The Car Wash Association (CWA) has welcomed a church anti-slavery initiative, the Safe Car Wash App, that was launched this week, but has said the government needs to do far more to tackle the issue.
Brian Madderson, chairman of the Car Wash Association, commented: “For too long, government agencies have turned a blind eye to the flagrant breaches of environmental law and tax compliance by hand car washes.
“It is time the Environment Agency and HMRC were told to step up and close down the hand car wash operations of the slave masters. The government says it wants to wipe out modern slavery, but the political will and resources to tackle the scourge appear to be lacking. It is not a challenge that can be met by the churches alone.
“Nowhere else in Europe has this hand car wash slavery problem been allowed to arise. Wherever else you look – from Germany to Belgium to Scotland – there are binding environmental regulations which hand car washes must follow. With our so-called smart environmental regulations, criminal gangs from elsewhere in Europe see England and Wales as a soft touch and have set up their slavery operations here with impunity.”
The Safe Car Wash App was launched by the Church of England and the Catholic Church in England and Wales.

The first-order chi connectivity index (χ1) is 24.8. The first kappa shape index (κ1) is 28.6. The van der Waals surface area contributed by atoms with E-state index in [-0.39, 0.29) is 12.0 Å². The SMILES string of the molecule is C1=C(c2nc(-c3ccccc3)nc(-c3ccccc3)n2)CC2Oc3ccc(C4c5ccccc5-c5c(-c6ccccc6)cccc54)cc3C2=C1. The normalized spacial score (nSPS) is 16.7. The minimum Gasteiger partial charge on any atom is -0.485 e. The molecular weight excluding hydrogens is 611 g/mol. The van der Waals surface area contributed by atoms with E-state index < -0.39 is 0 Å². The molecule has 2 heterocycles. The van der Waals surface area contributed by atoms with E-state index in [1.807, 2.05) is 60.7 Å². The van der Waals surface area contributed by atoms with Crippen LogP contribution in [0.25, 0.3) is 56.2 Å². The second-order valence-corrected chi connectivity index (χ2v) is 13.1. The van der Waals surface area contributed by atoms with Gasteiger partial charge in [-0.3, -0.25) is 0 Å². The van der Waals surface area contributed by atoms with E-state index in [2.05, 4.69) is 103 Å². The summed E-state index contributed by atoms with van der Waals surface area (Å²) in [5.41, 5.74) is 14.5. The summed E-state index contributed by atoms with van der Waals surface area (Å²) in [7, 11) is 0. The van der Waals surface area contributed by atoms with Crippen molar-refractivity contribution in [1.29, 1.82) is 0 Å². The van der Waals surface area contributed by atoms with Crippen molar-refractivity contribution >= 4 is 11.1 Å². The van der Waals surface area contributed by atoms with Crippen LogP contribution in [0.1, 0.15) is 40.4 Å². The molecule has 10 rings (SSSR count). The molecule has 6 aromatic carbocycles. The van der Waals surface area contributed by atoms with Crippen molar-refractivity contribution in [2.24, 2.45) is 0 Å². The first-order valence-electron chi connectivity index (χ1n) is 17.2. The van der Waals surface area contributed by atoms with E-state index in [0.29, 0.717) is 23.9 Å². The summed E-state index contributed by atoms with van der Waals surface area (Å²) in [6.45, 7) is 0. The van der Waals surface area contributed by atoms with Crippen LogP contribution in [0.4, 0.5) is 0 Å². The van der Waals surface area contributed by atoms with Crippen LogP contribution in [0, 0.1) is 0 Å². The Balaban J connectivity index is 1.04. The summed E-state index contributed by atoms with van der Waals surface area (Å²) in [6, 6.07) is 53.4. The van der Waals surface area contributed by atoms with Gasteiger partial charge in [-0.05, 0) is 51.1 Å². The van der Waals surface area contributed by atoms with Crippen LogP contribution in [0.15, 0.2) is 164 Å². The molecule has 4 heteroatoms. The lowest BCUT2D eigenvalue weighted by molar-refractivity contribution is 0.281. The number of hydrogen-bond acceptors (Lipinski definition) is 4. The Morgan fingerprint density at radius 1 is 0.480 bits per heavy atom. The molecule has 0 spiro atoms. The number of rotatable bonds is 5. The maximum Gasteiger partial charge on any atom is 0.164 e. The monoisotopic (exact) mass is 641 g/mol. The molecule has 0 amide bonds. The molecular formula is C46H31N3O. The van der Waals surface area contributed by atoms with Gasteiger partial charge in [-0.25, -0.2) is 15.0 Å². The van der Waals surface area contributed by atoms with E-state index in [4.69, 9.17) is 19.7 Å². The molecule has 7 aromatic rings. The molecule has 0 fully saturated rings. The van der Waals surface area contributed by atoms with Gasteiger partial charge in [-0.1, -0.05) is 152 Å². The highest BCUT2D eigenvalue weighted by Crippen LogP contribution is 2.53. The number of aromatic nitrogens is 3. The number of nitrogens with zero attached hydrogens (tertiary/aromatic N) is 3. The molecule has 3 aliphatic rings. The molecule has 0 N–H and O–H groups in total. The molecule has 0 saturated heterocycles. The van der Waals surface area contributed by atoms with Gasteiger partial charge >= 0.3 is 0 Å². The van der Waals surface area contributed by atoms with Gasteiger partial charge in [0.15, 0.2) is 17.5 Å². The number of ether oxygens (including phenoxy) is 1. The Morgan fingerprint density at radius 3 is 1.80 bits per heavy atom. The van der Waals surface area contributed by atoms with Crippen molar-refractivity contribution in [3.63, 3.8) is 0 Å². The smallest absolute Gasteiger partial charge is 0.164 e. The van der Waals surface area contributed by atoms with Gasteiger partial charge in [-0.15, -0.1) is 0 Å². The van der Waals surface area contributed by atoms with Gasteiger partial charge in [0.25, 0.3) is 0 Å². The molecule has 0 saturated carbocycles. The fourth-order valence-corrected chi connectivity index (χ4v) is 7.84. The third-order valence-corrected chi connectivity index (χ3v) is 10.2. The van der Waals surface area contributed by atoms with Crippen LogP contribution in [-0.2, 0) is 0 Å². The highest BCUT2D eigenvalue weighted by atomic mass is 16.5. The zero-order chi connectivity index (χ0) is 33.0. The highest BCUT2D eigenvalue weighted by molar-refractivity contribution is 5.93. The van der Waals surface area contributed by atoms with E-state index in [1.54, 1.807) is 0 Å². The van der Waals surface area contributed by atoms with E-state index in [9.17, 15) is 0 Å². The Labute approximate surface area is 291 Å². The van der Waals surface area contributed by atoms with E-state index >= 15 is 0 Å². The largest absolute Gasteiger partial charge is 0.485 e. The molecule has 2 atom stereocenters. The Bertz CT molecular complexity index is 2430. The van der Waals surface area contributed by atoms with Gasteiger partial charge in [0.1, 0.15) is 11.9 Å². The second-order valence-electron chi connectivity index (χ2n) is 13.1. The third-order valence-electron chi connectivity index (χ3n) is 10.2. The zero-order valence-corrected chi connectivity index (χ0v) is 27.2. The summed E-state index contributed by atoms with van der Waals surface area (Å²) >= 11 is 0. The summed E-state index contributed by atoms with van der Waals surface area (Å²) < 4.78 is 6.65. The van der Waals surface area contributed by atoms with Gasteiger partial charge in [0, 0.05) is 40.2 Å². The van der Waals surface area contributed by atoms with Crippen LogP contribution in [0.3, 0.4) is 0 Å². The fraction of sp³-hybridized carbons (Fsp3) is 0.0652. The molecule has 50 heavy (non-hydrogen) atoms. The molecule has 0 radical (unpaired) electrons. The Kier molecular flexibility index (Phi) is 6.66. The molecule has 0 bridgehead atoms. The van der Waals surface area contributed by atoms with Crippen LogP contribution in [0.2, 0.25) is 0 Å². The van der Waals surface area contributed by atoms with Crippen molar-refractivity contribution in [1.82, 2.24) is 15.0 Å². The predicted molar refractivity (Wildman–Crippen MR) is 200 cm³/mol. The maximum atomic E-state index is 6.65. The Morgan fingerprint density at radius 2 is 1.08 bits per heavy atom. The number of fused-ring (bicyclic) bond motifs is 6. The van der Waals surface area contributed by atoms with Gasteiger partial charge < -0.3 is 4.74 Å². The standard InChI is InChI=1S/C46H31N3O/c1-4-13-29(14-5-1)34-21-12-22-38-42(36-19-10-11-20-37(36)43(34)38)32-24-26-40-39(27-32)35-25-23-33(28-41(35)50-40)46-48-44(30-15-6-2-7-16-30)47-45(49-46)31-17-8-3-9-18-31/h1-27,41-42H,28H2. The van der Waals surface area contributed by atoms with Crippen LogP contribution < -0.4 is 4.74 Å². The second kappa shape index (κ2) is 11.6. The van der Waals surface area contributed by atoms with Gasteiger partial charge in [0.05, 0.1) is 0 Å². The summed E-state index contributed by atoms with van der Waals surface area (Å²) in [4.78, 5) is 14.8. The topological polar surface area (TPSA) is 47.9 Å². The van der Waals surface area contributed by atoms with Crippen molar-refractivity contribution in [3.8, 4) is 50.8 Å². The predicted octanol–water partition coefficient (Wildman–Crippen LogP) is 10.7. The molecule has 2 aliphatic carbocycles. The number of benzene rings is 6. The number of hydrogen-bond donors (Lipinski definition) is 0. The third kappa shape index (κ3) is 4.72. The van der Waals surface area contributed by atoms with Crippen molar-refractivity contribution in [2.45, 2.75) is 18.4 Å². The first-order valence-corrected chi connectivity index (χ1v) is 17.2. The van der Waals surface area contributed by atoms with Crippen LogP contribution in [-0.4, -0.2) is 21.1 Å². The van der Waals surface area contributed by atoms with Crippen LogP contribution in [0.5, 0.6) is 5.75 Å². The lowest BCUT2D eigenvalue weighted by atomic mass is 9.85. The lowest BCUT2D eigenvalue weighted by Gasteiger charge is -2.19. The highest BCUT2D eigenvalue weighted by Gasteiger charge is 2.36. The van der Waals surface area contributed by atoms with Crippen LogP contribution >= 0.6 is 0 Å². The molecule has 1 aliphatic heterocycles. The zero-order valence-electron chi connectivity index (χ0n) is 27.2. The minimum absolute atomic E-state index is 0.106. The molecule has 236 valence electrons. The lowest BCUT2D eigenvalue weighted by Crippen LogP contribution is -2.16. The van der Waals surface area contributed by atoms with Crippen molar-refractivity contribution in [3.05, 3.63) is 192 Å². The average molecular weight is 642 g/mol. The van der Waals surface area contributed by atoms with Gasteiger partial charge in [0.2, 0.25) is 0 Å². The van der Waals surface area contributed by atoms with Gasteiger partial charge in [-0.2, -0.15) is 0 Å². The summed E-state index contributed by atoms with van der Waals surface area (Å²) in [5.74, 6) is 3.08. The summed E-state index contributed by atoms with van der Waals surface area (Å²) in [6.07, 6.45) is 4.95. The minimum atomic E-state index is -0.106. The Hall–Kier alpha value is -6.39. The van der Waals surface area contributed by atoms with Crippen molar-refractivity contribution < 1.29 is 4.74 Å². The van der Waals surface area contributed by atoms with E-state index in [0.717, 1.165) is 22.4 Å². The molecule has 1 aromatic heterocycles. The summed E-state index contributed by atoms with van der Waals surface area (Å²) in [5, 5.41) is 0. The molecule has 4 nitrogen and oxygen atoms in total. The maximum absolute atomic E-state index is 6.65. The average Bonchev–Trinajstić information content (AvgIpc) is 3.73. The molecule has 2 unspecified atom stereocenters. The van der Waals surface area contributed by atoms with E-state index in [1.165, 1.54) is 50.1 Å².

It enables drivers using a car wash to flick through a series of slavery indicators such as whether the car wash only accepts cash, evidence of workers living on site or whether the workers seem fearful.
If the answers indicate a high likelihood of slavery, users will be directed to a modern slavery helpline.
“Over the last few years we have learnt more about the evil of modern slavery and we have begun to understand how it is perpetrated in our communities in plain sight,” the Archbishop of Canterbury Justin Welby said in a statement.
“Through the Safe Car Wash App we have a chance to help tackle this scourge which is damaging so many people’s lives.”
“The value of this app is that in addition to immeasurably improving the lives of victims of modern slavery being cruelly exploited in car washes today, it also empowers a community to act,” Britain’s Independent Anti-Slavery Commissioner Kevin Hyland said in a statement.
Car washes accounted for the most forced labour cases referred to Britain’s modern slavery helpline last year, making up a quarter of about 700 cases, according to charity Unseen.